With the help of one of the few people at school who still remembers Sarah—and a nifty, nicely depicted scrying spell—Alex catches a glimpse of her sister’s fate. More significant, however, is a partial explanation for Alex’s occasional bursts of magical violence. The origin of this power ties in with a member of the hunter crew, and suddenly things start to make a lot more sense. I’ll always be happy to get answers to mysteries, but even better is just enough of an answer to feel like satisfying progress has been made while opening up even more potential directions for the story to travel. Chmakova handles this adeptly, and I find I’m even more excited to find out what happens now that I actually have a grip on what’s currently happening.

The one drawback to this series is that, for those following the story in the collected volumes, as opposed to its monthly serialization in Yen Plus, there’s a six-month wait until the next installment. Ideally, one would stockpile all of the volumes until the finale then gobble them up all at once, but when something is this good it’s hard to summon that kind of patience.

Volume three of Nightschool: The Weirn Books is available now.

–Reviewed by Michelle Smith

Oh! My Brother, Vol. 2

By Ken Saito
CMX, 192 pp.
Rating: Teen Plus

It’s been one month since Masago Kamoguchi’s brilliant older brother, Shiro, died and began possessing her. With all of this going on, Masago hasn’t been studying, so when exam time comes around, she allows Shiro to take the tests for her and ends up with a perfect score. Her impressive performance prompts a teacher to encourage her to run for student council, a decision she waffles about for a little while until gaining some confidence. Meanwhile, Shiro debates the wisdom of lingering in his sister’s body while his friend, Kurouma, deals with the knowledge that Masago likes him but views him as utterly unattainable.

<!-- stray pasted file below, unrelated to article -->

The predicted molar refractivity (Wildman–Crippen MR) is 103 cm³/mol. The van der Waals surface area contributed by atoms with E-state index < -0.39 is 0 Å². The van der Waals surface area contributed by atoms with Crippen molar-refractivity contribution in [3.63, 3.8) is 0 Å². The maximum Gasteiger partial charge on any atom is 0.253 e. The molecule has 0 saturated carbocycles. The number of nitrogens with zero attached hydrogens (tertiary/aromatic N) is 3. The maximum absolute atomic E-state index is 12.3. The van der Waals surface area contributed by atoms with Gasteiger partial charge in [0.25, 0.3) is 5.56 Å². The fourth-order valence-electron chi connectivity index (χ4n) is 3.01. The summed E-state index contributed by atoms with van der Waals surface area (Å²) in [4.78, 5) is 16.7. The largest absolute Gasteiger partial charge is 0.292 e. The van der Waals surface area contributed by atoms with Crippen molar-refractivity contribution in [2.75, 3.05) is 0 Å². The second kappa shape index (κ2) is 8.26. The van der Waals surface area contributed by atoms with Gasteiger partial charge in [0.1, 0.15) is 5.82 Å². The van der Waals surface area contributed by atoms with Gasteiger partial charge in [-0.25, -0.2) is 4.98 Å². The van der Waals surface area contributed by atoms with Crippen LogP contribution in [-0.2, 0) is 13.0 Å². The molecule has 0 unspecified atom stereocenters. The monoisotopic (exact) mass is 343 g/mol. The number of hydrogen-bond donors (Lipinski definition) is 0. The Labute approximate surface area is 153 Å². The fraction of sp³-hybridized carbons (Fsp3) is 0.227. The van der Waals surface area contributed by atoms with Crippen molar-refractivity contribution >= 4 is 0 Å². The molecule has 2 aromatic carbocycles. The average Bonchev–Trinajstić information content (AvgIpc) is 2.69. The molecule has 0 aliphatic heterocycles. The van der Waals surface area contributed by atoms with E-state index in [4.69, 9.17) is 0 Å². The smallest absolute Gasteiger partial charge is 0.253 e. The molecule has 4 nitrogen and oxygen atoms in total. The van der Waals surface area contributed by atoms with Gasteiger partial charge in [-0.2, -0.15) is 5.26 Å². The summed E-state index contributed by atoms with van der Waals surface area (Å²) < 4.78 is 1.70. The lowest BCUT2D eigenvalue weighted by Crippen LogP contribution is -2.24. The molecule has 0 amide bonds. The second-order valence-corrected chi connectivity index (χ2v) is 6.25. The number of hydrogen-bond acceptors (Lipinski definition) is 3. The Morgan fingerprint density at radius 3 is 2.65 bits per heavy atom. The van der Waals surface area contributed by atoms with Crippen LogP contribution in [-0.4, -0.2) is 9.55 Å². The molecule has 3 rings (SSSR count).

I really want to like Oh! My Brother, and sometimes I manage to do so. I like Kurouma a lot, for example—it’s so refreshing that he actually notices Masago’s feelings!—and also the way Shiro’s possession is portrayed as a double-edged sword. True, his presence lends Masago strength in crucial moments, particularly in dealing with a bullying older girl, but her reliance on him is also holding her back in certain areas; although Shiro is willing to let go, it’s Masago who desperately makes him promise to stay with her forever.

On the other hand, there is a lot of extranneous material here that detracts from what’s good about this series. Some of the comedy feels out of place, and there are a few too many Shiro-obsessed characters floating around, from the aforementioned bully, to a former soccer rival, to a cool and competent member of the student council. If the focus had been more on the drama of Masago’s situation, coupled with the need to let go of Shiro in order to become open to other kinds of love, I’d like it so much more. As it is, I must be content with the occasional glimmer of what could have been.

Volume two of Oh! My Brother is available now.

–Reviewed by Michelle Smith

Review copies provided by the publishers.

3 Responses to "Manga Minis, 4/12/10"

3 | CJ

April 22nd, 2010 at 6:08 pm


I can’t wait to finally be able to hit the Borders around here and get Cirque du Freak 5! Awesome book series, awesome adaptation, I just rather wish they hadn’t failed in making that movie so miserably. I died a little inside when I saw that movie. Not sure if you’ve read the books, but coming from someone who has (I rented the first manga which made me want to read the book series, so congrats, Yen Press, your marketing idea worked), this is the way to make a manga adaptation from good source material.

I think the art has been gradually improving, I went back and compared Arra and Kurda’s full body intro shots to the ones in volumes 1 and 2, the ones in 4 were a significant improvement to say the least.